The Death of Truth review - riveting, righteous and relevant

Despair finds a voice as Michiko Kakutani mourns truth in the world Trump has made

 Michiko Kakutani. Photograph  Astrid Stawiarz/Getty

Michiko Kakutani. Photograph Astrid Stawiarz/Getty

Sat, Aug 4, 2018, 06:00


Book Title:
The Death of Truth


Michiko Kakutani

William Collins

Guideline Price:

For decades until her retirement last year Michiko Kakutani reviewed the big books of the culture as chief literary critic of The New York Times. In The Death of Truth she brings her close reading of these and other works, as well as recent history, to bear on “a world in which fake news and lies are pumped out in industrial volume by Russian troll factories, emitted in an endless stream from the mouth and Twitter feed of the president of the United States,” nativism and xenophobia are on the march and social media is cleaving us into hermetically-sealed factions.

The result is a riveting exegesis of the collapse in our time of consensual reality but also, perhaps, an artefact of the polarisation it describes.

The lord of the dance is Donald Trump who opened a beachhead for his presidential bid with scurrilous crypto-racist musings on “birtherism” – wondering aloud, purely innocently, of course, about the birthplace of his predecessor in the White House.

Kakutani situates Trump squarely within US tradition. This comes in two strains – exemplary and cautionary: America, the moral prefect and monument to our better selves, but also America, the seat, in Philip Roth’s formulation, of “the indigenous American berserk”.

He’s also the effluvium of America’s shrill, partisan politics. The Republican party has long peddled inverted snobbery and trashed expertise. Soapbox punditry on cable news and the attendant emergence of “infotainment” has further fanned polarisation. And the cynical determinism of Bush administration officials commissioning “forward-leaning” intel to foment war in Iraq anticipates a president, who, as ex-advisor Steve Bannon puts it, reads strictly “to reinforce”.


The operative word of our age is “weaponise”, Kakutani writes. Abetting Trump in distilling garden-variety Republican populism into toxic sloganeering such as “Build That Wall!” has been social media, which selects incendiary content over measured, reflective takes. Then there’s post-modernism, conceived in part to admit neglected voices to the discourse but, in the hands of Trump and his apologists, a toolset for dissembling and prevarication.

The air is thick with overblown comparisons to the 1930s

These forces have allowed demagogues to conjure an alternative, simpler reality resonant to those feeling threatened by immigration, off-shoring of industrial jobs and the prospect, through automation, of further redundancies.

The air is thick with overblown comparisons to the 1930s, and Trump’s demotic populism or the Botox-plumped kleptocrat Russian president, Putin, seem far-removed from the sweat-lathered spittle-flecked harangues of Hitler or jut-jawed preening of Mussolini. But the analogy Kakutani draws is shrewd, invoking Jorge Luis Borges’ fable about a cabal of intellectuals who concoct a fictive planet, Tlön, objects from which begin materialising. Gradually, the populace becomes indoctrinated in “a fictitious past”.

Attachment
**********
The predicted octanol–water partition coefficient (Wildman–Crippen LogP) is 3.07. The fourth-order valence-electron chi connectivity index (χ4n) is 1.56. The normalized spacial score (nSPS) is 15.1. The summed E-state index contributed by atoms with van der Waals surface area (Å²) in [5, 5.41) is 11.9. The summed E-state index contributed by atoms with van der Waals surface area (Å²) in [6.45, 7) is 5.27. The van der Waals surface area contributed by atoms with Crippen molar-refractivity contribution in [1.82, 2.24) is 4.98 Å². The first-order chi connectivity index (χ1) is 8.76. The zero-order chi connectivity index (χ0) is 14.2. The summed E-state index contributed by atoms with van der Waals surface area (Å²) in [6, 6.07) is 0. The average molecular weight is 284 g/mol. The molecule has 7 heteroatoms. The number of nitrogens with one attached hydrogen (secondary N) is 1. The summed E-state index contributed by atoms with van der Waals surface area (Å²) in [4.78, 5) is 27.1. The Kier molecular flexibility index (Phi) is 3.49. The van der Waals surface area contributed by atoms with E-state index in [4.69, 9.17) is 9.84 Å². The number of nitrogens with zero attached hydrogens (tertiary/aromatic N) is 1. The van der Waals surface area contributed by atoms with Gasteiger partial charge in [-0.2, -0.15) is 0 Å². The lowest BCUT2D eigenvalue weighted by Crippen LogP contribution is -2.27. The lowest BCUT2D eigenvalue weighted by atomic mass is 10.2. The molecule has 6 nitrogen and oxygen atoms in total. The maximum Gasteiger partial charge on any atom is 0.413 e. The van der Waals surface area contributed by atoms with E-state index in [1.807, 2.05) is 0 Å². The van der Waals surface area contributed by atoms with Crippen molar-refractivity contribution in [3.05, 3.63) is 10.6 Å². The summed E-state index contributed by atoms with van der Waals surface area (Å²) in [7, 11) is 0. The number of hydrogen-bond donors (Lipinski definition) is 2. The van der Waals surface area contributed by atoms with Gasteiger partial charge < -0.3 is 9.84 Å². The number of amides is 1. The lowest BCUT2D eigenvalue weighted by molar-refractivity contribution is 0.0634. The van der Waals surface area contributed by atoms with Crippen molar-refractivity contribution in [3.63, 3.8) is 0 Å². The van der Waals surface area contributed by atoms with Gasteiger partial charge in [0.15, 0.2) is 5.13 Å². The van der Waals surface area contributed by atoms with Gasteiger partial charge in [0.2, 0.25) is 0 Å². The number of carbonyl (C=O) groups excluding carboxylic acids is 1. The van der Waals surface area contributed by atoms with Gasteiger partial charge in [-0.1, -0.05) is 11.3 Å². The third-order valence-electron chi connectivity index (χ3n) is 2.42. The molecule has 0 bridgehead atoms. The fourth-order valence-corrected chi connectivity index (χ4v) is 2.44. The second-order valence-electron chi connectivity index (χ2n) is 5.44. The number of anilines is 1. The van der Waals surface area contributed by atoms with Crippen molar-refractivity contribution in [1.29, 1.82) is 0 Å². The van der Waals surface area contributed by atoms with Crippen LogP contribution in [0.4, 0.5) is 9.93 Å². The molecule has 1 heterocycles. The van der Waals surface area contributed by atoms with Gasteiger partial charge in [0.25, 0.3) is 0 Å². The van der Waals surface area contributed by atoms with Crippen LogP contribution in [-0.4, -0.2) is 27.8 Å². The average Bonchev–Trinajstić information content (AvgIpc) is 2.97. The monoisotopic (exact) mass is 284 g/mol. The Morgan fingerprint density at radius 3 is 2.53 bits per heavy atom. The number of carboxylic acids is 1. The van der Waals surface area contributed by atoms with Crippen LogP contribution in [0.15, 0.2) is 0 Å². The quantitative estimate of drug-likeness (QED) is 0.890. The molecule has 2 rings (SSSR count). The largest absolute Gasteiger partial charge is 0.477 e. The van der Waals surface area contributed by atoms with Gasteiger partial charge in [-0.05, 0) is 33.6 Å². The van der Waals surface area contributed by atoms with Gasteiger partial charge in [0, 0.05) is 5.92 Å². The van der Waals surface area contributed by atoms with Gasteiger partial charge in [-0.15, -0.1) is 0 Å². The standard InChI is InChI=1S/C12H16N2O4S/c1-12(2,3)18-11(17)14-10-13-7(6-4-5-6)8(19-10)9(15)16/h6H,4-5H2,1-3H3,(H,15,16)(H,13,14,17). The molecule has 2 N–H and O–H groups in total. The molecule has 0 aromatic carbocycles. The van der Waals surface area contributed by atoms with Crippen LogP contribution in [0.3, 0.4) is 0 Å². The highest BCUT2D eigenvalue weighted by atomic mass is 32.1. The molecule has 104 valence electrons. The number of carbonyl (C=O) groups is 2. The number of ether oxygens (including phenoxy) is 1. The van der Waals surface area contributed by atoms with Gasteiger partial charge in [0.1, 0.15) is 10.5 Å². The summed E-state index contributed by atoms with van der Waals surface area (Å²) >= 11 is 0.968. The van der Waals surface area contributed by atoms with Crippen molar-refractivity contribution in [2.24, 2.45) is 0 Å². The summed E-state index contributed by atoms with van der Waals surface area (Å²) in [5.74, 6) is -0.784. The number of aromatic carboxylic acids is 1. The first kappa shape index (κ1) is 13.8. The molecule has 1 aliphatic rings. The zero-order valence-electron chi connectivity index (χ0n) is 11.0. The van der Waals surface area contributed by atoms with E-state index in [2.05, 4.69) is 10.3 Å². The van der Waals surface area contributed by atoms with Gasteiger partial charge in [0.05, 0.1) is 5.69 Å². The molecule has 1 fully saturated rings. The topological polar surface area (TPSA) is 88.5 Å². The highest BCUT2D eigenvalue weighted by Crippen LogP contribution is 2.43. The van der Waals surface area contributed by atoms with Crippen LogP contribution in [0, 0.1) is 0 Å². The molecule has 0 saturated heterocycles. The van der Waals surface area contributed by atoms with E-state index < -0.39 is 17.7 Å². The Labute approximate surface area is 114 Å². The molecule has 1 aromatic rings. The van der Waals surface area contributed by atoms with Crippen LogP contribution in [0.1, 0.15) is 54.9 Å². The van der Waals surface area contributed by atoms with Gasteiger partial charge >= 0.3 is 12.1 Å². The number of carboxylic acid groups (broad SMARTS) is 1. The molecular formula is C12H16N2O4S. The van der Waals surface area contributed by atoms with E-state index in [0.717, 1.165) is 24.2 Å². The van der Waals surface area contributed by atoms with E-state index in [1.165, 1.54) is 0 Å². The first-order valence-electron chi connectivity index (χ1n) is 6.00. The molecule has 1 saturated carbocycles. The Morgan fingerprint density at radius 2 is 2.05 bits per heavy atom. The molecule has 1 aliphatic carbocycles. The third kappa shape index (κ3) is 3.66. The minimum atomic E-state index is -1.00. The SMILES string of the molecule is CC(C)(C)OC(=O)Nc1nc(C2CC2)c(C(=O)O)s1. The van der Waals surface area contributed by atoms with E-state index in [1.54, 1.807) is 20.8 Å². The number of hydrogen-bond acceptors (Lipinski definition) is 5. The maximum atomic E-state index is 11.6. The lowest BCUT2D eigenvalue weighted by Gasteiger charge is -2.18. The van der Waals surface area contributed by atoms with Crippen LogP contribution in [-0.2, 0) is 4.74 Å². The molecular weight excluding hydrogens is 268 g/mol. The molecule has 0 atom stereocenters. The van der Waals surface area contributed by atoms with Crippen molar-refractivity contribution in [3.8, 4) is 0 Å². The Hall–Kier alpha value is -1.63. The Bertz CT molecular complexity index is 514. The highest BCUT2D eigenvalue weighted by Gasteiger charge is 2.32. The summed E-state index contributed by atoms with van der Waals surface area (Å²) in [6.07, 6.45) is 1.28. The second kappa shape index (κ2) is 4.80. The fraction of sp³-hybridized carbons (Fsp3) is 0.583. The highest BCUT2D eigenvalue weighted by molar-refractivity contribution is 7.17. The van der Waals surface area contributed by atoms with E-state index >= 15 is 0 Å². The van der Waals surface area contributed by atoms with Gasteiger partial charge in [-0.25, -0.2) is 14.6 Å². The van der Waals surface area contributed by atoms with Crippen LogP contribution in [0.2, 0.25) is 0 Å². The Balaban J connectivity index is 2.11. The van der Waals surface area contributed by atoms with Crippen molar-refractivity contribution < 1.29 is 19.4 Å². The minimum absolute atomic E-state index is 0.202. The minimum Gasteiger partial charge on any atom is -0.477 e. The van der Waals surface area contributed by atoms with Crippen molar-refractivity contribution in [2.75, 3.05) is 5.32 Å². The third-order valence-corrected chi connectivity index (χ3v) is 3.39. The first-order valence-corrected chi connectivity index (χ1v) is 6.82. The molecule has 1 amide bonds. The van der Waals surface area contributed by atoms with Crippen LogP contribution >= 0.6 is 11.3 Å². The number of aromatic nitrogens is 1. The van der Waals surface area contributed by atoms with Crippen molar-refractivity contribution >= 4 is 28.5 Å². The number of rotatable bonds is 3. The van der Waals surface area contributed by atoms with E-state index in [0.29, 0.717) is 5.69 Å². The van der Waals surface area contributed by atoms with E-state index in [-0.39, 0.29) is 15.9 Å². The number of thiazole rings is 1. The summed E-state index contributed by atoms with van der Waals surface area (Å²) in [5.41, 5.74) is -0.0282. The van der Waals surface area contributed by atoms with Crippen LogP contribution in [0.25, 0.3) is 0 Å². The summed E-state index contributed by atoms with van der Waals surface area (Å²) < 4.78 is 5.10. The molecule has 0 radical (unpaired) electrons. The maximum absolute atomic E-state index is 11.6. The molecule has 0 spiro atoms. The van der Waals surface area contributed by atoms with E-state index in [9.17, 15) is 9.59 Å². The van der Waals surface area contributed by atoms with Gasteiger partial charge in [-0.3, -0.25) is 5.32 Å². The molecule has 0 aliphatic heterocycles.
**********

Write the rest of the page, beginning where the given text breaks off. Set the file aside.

“Borges drew direct parallels between the power of fictions about Tlön to insinuate themselves into human consciousness and the power of deadly political ideologies based on lies to infect entire nations,” Kakutani writes, “both, he suggested, provide internally consistent narratives that appeal to people hungering to make sense of the world.”

The Death of Truth pulses with progressive conviction. But I wonder if this doesn’t lead to a blind spot.

Kakutani closes with rousing calls for “resistance” and rallying around democratic institutions as bulwarks against untruth and tyranny.

But, in America at least, the best, least abstract, most immediate, antidote is to vote the bum out of office at the next opportunity. This entails changing the minds of those liable to vote for him again.

There’s little in the spirit of outreach in The Death of Truth.

Kakutani is correct about the rightward shift of the Republicans. But America’s left has not been unaltered by this; it would be remarkable if it had. Where the right has become addled; the left can be self-absorbed and prone to piety.

The Death of Truth traffics judiciously in the allegorical writings of George Orwell. But, consider a review Orwell wrote in March 1940, near Nazism’s apogee, of Mein Kampf. It’s a squib, but Orwell was known, in the words of Edmund Wilson, to “load solid matter into notices of ephemeral happenings”. His bleak observation about the appeal of strongmen – and the corresponding urgency of reaching those who might be susceptible – remains germane:

“[Hitler] has grasped the falsity of the hedonistic attitude to life. Nearly all western thought since the last war, certainly all ‘progressive’ thought, has assumed tacitly that human beings desire nothing beyond ease, security and avoidance of pain. In such a view of life there is no room, for instance, for patriotism and the military virtues . . . Hitler, because in his own joyless mind he feels it with exceptional strength, knows that human beings don’t only want comfort, safety, short working-hours, hygiene, birth-control and, in general, common sense; they also, at least intermittently, want struggle and self-sacrifice, not to mention drums, flags and loyalty-parades. However, they may be as economic theories, Fascism and Nazism are psychologically far sounder than any hedonistic conception of life.”